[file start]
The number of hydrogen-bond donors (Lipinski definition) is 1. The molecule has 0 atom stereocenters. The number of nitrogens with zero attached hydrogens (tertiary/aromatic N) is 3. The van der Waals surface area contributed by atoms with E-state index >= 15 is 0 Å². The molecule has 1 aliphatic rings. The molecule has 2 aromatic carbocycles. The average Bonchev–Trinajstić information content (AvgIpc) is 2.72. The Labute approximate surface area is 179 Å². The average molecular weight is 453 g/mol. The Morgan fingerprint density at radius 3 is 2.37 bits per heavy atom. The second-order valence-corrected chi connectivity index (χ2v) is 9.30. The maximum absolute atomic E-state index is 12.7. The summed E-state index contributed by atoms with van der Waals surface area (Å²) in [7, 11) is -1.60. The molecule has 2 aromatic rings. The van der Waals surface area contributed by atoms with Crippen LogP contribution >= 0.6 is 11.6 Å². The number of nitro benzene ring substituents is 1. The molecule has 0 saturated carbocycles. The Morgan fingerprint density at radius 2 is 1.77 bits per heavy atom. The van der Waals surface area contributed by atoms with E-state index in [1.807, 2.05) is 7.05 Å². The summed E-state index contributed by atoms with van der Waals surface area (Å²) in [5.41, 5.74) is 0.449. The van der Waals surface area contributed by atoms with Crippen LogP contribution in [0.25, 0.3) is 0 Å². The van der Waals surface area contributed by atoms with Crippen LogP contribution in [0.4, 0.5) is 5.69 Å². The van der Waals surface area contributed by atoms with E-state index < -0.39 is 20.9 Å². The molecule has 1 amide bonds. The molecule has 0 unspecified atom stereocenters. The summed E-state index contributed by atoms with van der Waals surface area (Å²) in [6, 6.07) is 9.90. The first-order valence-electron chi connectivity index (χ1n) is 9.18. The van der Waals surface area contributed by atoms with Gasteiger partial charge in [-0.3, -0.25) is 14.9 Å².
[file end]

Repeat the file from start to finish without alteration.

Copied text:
The number of hydrogen-bond donors (Lipinski definition) is 1. The molecule has 0 atom stereocenters. The number of nitrogens with zero attached hydrogens (tertiary/aromatic N) is 3. The van der Waals surface area contributed by atoms with E-state index >= 15 is 0 Å². The molecule has 1 aliphatic rings. The molecule has 2 aromatic carbocycles. The average Bonchev–Trinajstić information content (AvgIpc) is 2.72. The Labute approximate surface area is 179 Å². The average molecular weight is 453 g/mol. The Morgan fingerprint density at radius 3 is 2.37 bits per heavy atom. The second-order valence-corrected chi connectivity index (χ2v) is 9.30. The maximum absolute atomic E-state index is 12.7. The summed E-state index contributed by atoms with van der Waals surface area (Å²) in [7, 11) is -1.60. The molecule has 2 aromatic rings. The van der Waals surface area contributed by atoms with Crippen LogP contribution >= 0.6 is 11.6 Å². The number of nitro benzene ring substituents is 1. The molecule has 0 saturated carbocycles. The Morgan fingerprint density at radius 2 is 1.77 bits per heavy atom. The van der Waals surface area contributed by atoms with E-state index in [1.807, 2.05) is 7.05 Å². The summed E-state index contributed by atoms with van der Waals surface area (Å²) in [5.41, 5.74) is 0.449. The van der Waals surface area contributed by atoms with Crippen LogP contribution in [0.25, 0.3) is 0 Å². The van der Waals surface area contributed by atoms with Crippen LogP contribution in [0.4, 0.5) is 5.69 Å². The van der Waals surface area contributed by atoms with E-state index < -0.39 is 20.9 Å². The molecule has 1 amide bonds. The molecule has 0 unspecified atom stereocenters. The summed E-state index contributed by atoms with van der Waals surface area (Å²) in [6, 6.07) is 9.90. The first-order valence-electron chi connectivity index (χ1n) is 9.18. The van der Waals surface area contributed by atoms with Gasteiger partial charge in [-0.3, -0.25) is 14.9 Å².